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Story by Courtnie Dawson

Observing a chef’s work with a wood-fired grill is like watching a lion tamer take control over their charge. Beneath a grate flickers a campfire, where pieces of wood soften and dissolve as the heat eats them away. The chef places a steak on the grate, then stokes the fire, coaxing it to reach for the meat. Undeterred by the licking flames, the chef shifts the position of the steak, using a combination of instinct and skill to encourage a perfect, smoky sear.

Wood-fired cooking conveys a sense of danger and romance. The final dish conjures a feeling of prehistory, of huddling around flames awaiting the moment when fresh-hunted meat becomes a nourishing meal. All cooking was originally fire cooking, and all forms of food preparation- our microwaves, ovens, grills – follow a common path back to a fire pit dug into the dirt.

Photo provided by Caci Wood-Fired Sicilian Grill

As a culinary trend, wood-fired cooking has returned to the stage with a fierceness. It’s no longer a matter of surviving, but of pleasure. What originally began as the only way of converting rough ingredients into food, is now an eclectic culinary trend.

“Woodfired cooking is cooking with the elements of the world,” says CJ Cacioppo, the owner of Caci (pronounced KAW-Chee) Wood-fired Sicilian Grill. “It brings back from the specialized to the basics, to what’s important. It’s cooking at its purest.”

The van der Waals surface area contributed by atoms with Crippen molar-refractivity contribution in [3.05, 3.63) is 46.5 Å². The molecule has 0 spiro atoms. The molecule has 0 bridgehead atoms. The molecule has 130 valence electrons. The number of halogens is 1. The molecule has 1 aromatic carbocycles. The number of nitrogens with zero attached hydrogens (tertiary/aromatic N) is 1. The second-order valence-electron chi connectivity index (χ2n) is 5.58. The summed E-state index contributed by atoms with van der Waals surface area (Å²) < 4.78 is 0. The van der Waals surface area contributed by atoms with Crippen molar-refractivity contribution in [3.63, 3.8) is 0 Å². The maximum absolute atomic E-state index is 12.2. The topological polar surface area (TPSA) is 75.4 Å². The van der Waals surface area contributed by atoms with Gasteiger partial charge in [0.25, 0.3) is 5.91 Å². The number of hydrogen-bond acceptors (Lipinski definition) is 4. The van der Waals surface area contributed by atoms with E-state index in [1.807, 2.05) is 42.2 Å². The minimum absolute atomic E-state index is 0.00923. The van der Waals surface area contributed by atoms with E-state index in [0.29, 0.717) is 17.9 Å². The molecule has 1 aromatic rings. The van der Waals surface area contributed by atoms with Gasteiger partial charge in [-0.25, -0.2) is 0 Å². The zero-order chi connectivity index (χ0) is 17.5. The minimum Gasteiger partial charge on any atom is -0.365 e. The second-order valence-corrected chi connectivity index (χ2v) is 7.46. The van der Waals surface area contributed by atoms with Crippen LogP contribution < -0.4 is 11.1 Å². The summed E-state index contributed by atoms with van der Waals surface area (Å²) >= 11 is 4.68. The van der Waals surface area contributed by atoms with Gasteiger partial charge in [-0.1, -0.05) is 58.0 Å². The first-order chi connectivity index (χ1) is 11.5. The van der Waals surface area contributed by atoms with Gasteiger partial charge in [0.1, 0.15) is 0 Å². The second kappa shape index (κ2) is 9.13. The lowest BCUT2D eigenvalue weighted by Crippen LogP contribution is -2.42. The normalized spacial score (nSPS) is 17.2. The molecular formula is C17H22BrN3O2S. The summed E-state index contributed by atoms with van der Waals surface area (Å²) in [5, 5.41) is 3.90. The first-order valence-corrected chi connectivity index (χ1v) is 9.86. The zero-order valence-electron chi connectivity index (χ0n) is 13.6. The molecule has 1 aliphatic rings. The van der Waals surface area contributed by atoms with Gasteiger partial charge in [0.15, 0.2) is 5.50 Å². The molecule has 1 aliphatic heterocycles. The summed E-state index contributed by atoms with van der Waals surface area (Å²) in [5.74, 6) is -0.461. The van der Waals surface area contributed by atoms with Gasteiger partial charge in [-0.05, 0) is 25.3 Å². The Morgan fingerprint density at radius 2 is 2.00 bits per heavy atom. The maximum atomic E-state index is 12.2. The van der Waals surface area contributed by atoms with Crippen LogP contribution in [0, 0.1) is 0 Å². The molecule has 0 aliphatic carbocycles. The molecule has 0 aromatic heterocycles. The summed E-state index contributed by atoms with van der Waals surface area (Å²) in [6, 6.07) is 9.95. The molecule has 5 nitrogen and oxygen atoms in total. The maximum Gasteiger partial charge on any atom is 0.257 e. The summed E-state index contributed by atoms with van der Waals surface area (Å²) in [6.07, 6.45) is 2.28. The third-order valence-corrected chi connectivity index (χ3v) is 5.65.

The openings of Caci in Eagle and Diablo & Sons Saloon in downtown Boise in late 2018 mark the emergence of the wood-fired food trend into the Treasure Valley. Patrons can find wood-fired pizza in nearly every corner of the valley (Caci included), but the search for finer entrees cooked over flames is like panning for gold among piles of river cobbles.

But why even bother? What is the difference between food coming off a flat-top grill and food still sizzling from time over coals?

For CJ, it’s an incomparable difference in flavor. 

“Under natural wood-fired cooking, you’re going to get this flavor that stands out,” CJ says. “There’s nothing added to our fires. No accelerant, no processed gas, just wood. It brings out a more unique trademark of flavor. Everything tastes better when you’re camping right? Because it’s cooked over a fire.”

The simplicity of wood-fired food comes to CJ through his Sicilian roots, calling him to focus on high-quality ingredients with their own unique flavors and using fire to maximize their full potential. While the cooking style is not specific to Sicily, CJ feels it is the best method to accentuate the values of Sicilian food: fresh, simple, flavorful. Most of Caci’s ingredients are imported from Italy for authenticity and quality, if not made in-house under his ideal conditions.

Rather than depending on heavy seasonings and thick sauces to set the stage on a customer’s plate, CJ’s wood fire reacts with the main ingredients themselves. 

“Everything we serve hits our woodfired grill at least once,” CJ says, and that includes the ingredients of the light sauces that accentuate the pure flavors of their fresh vegetables, succulent seafoods, and heartier meats. “We prioritize real, whole ingredients cooked the best we can. There’s no processed food cooked on a woodfire. It’s as pure as possible.”

Photo by Guy Hand

Meanwhile, at Diablo & Sons Saloon, Chef Robby DeBolt rests steaks and onions onto the grill; a flickering inferno flashing up between the grates. For Robby, the wood itself is the true source of the distinct tastes and textures of wood-fired cooking.